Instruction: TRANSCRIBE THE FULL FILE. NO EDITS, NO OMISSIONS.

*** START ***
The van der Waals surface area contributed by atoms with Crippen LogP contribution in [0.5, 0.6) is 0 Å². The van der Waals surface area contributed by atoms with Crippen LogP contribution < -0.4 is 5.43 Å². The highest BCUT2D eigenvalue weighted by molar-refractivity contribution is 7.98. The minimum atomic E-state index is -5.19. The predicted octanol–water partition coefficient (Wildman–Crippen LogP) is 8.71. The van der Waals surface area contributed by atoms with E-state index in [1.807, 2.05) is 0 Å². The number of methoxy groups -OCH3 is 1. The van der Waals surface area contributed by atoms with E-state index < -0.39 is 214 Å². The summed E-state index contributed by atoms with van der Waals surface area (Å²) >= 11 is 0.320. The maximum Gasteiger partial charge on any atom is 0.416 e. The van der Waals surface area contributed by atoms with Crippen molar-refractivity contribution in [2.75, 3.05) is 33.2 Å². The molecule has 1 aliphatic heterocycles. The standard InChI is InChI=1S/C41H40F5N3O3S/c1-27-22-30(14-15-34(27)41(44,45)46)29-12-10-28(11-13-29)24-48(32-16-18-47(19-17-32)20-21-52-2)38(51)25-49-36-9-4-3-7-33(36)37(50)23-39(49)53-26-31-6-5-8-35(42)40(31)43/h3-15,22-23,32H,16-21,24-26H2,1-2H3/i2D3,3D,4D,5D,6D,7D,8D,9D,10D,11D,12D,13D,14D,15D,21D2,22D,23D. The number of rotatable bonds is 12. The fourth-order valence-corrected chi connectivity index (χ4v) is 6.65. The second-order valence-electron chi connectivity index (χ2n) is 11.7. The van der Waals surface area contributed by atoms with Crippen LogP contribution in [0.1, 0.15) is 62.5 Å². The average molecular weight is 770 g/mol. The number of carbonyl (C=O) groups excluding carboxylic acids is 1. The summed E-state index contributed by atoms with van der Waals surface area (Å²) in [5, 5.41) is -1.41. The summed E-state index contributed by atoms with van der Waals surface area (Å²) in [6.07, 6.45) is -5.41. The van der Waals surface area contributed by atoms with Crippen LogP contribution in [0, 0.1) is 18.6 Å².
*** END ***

The van der Waals surface area contributed by atoms with Crippen LogP contribution in [0.5, 0.6) is 0 Å². The van der Waals surface area contributed by atoms with Crippen LogP contribution < -0.4 is 5.43 Å². The highest BCUT2D eigenvalue weighted by molar-refractivity contribution is 7.98. The minimum atomic E-state index is -5.19. The predicted octanol–water partition coefficient (Wildman–Crippen LogP) is 8.71. The van der Waals surface area contributed by atoms with E-state index in [1.807, 2.05) is 0 Å². The number of methoxy groups -OCH3 is 1. The van der Waals surface area contributed by atoms with E-state index < -0.39 is 214 Å². The summed E-state index contributed by atoms with van der Waals surface area (Å²) >= 11 is 0.320. The maximum Gasteiger partial charge on any atom is 0.416 e. The van der Waals surface area contributed by atoms with Crippen molar-refractivity contribution in [2.75, 3.05) is 33.2 Å². The molecule has 1 aliphatic heterocycles. The standard InChI is InChI=1S/C41H40F5N3O3S/c1-27-22-30(14-15-34(27)41(44,45)46)29-12-10-28(11-13-29)24-48(32-16-18-47(19-17-32)20-21-52-2)38(51)25-49-36-9-4-3-7-33(36)37(50)23-39(49)53-26-31-6-5-8-35(42)40(31)43/h3-15,22-23,32H,16-21,24-26H2,1-2H3/i2D3,3D,4D,5D,6D,7D,8D,9D,10D,11D,12D,13D,14D,15D,21D2,22D,23D. The number of rotatable bonds is 12. The fourth-order valence-corrected chi connectivity index (χ4v) is 6.65. The second-order valence-electron chi connectivity index (χ2n) is 11.7. The van der Waals surface area contributed by atoms with Crippen LogP contribution in [0.1, 0.15) is 62.5 Å². The average molecular weight is 770 g/mol. The number of carbonyl (C=O) groups excluding carboxylic acids is 1. The summed E-state index contributed by atoms with van der Waals surface area (Å²) in [5, 5.41) is -1.41. The summed E-state index contributed by atoms with van der Waals surface area (Å²) in [6.07, 6.45) is -5.41. The van der Waals surface area contributed by atoms with Crippen LogP contribution in [0, 0.1) is 18.6 Å².